Wine review — Brindabella Hills, Simmonet-Febvre, Greywacke, Henschke, Bremerton and Alkoomi

Brindabella Hills Shiraz 2009 $30
Hall, Canberra District, Australian Capital Territory
Can wine resemble its maker? It’s a far-fetched notion, perhaps. But Brindabella Hills shiraz shares a gentle understatement with its creator, Roger Harris. And the wonderful 2009 vintage seems even gentler and more understated than usual. The aroma’s sweet, fragrant and floral with a spicy edge that carries through to the bright, soft, sweet, gentle palate. This is pure, cool-grown shiraz from one of Canberra’s lowest, warmest sites – a wine that grows in interest for days after opening the bottle. Harris’s reserve shiraz 2008 ($35) offers a fuller, slightly firmer variation on the gentle theme.

Chablis Premier Cru Vaillons (Simmonet-Febvre) 2007 $39.80–$41.90
Vaillons vineyard, Chablis, France
Chablis, the northernmost vineyard of France’s Burgundy region, lies at a chilly 48 degrees north. Its distinctive, flinty, dust-dry chardonnays – generally unoaked and instantly recognisable in masked tastings – offer some of the best value drinking on the planet. Thankfully they haven’t hit the stellar prices fetched by the fuller, riper styles made in Burgundy proper. Simmonet-Febvre’s version, imported by Woolworths, delivers all that’s good in this great regional style. Pure, flinty, minerally and succulently bone dry, it’s the perfect oyster wine, although versatile with food. Under French law the name “Chablis” indicates not only the region of origin but also the grape variety, chardonnay.

Greywacke Pinot Noir 2009 $40–$45
Marlborough, New Zealand
As winemaker at Selaks from 1983, Kevin Judd made some of the first New Zealand sauvignon blancs destined for Canberra, under the Selaks and Farmer Brothers labels. Judd later joined David Hohnen at Cloudy Bay, the brand that sold the sizzle of Marlborough sauvignon blanc to the world – and later developed a superb pinot noir. After 25 vintages at Cloudy Bay, Judd left and launched his Greywacke label, based on mature vines on the southern side of Marlborough’s Wairau Valley. All that experience comes to bear in this fragrant, medium bodied, elegant, luxuriously textured pinot.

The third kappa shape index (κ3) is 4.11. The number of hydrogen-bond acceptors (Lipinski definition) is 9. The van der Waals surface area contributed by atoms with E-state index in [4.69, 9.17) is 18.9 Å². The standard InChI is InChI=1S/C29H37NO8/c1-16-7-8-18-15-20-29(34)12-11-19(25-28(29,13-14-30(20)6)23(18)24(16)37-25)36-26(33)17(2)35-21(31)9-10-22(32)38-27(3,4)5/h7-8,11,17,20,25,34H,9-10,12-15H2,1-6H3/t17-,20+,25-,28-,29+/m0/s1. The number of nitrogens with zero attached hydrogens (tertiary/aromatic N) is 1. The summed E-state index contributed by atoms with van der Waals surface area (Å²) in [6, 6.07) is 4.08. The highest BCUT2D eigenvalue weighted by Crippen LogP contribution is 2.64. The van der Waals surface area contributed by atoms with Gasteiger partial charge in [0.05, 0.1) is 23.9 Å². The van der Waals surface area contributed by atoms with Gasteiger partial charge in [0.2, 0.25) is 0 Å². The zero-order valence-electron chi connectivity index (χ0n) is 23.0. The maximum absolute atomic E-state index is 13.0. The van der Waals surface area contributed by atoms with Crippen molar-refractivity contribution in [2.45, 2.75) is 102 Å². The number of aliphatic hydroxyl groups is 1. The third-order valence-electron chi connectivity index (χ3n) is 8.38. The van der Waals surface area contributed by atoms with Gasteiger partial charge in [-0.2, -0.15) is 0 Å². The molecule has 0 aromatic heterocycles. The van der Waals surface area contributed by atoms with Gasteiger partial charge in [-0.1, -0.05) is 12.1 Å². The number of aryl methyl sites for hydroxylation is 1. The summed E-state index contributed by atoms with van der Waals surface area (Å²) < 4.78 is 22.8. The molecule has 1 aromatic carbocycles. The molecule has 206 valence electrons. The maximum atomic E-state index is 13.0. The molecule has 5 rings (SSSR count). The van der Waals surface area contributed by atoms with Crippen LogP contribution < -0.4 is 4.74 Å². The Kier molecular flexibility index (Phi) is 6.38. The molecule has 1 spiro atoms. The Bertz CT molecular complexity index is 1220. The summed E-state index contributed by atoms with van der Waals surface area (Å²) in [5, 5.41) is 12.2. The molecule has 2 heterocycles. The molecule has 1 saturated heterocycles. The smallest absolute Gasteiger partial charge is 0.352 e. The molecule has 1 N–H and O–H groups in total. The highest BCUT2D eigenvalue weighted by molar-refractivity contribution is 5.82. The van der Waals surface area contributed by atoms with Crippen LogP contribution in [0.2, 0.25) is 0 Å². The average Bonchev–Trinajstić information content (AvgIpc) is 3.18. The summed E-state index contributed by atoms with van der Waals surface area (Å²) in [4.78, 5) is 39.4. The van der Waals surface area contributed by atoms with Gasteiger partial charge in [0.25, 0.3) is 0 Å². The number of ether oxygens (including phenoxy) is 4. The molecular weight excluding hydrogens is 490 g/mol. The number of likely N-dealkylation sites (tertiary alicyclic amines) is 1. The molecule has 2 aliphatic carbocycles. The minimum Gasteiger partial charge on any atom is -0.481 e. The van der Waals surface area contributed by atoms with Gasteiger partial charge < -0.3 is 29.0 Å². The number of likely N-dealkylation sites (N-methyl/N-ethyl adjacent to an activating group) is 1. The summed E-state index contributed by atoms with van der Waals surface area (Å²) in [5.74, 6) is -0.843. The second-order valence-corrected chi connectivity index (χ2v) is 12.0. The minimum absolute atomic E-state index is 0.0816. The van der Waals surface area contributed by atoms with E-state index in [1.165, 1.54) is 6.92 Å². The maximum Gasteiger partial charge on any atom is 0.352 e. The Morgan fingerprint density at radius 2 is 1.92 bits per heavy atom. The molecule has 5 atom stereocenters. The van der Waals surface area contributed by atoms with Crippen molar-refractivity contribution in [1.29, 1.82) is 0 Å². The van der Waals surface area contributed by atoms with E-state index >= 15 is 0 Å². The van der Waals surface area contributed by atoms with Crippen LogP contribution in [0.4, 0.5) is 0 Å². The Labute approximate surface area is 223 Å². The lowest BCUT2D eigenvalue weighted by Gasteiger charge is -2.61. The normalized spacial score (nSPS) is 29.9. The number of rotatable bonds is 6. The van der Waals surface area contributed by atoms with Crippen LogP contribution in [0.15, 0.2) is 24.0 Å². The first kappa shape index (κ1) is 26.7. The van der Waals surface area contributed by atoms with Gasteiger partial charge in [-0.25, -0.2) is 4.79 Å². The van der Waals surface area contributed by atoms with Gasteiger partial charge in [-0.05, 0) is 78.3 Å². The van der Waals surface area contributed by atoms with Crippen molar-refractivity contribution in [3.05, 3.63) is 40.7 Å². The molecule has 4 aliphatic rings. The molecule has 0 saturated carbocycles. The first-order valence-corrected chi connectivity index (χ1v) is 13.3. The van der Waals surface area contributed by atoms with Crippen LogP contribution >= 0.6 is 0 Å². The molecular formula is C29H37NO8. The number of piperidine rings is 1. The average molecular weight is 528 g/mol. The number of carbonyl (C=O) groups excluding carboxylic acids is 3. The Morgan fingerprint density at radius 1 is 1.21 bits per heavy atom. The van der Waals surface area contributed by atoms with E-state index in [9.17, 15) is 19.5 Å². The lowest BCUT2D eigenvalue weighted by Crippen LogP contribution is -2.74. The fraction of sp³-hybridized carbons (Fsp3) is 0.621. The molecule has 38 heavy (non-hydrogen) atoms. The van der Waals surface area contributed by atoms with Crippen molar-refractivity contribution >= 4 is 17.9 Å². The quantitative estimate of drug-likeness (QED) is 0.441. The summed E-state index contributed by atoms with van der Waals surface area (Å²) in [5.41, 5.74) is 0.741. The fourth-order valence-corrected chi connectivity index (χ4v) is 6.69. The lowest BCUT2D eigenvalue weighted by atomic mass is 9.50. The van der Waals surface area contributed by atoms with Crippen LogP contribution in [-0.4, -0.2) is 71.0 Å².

Henschke Peggy’s Hill Riesling 2010 $15–$22
Eden Valley, South Australia
Eden Valley’s roller coaster 2010 vintage swung from cold to heat and wet to dry. Ultimately, write Prue and Stephen Henschke, “Lower yields coupled with mild ripening period resulted in incredibly concentrated fruit. The signature varieties of the Eden Valley, riesling and shiraz, once again produced exceptional quality with great acid balance”. The Henschkes source grapes for Peggy’s Hill (named for an Eden Valley landmark) from local growers. The wine offers pure, floral and citrus aromas and a zesty, dry palate, saturated with lemon and lime varietal flavours. This is one to enjoy any time over the next ten years.

Bremerton Verdelho 2010 $16–$18
Langhorne Creek, South Australia
Next sauvignon blanc occasion, try verdelho from one of Australia’s warm growing regions. These areas can’t succeed in a sauvy shoot out with cool Marlborough or the Adelaide Hills. But verdelho, first planted in Langhorne Creek in the mid nineteenth century, adapted well to Australian conditions. It retains good acidity in the heat and makes delicious, crisp full-flavoured dry whites. Like sauv blanc, it’s racy and fresh but has what I call a “sappy” note rather then herbaceous and tropical fruit characters. The Wilson family’s Bremerton is an excellent example of the style. Rebecca Wilson made it using only free-run juice from grapes grown on the family vineyard.

Alkoomi Shiraz 2009 $14.30–$15.89
Frankland River, Great Southern, Western Australia
Alkoomi – a 110-hectare estate at Frankland River in Western Australia’s Great Southern region – makes a typically Australian wide range of wine styles. But its best to me are shiraz and riesling. Even their entry-level shiraz bears the regional style stamp – closer to the refined Canberra style than it is to brawny Barossa, but still its own beast. Like Canberra shiraz it’s limpid and medium bodied and based on vibrant berry flavours; unlike the Canberra style, there’s a deep, savoury vein and an associated tight, tannic structure.

Copyright © Chris Shanahan 2011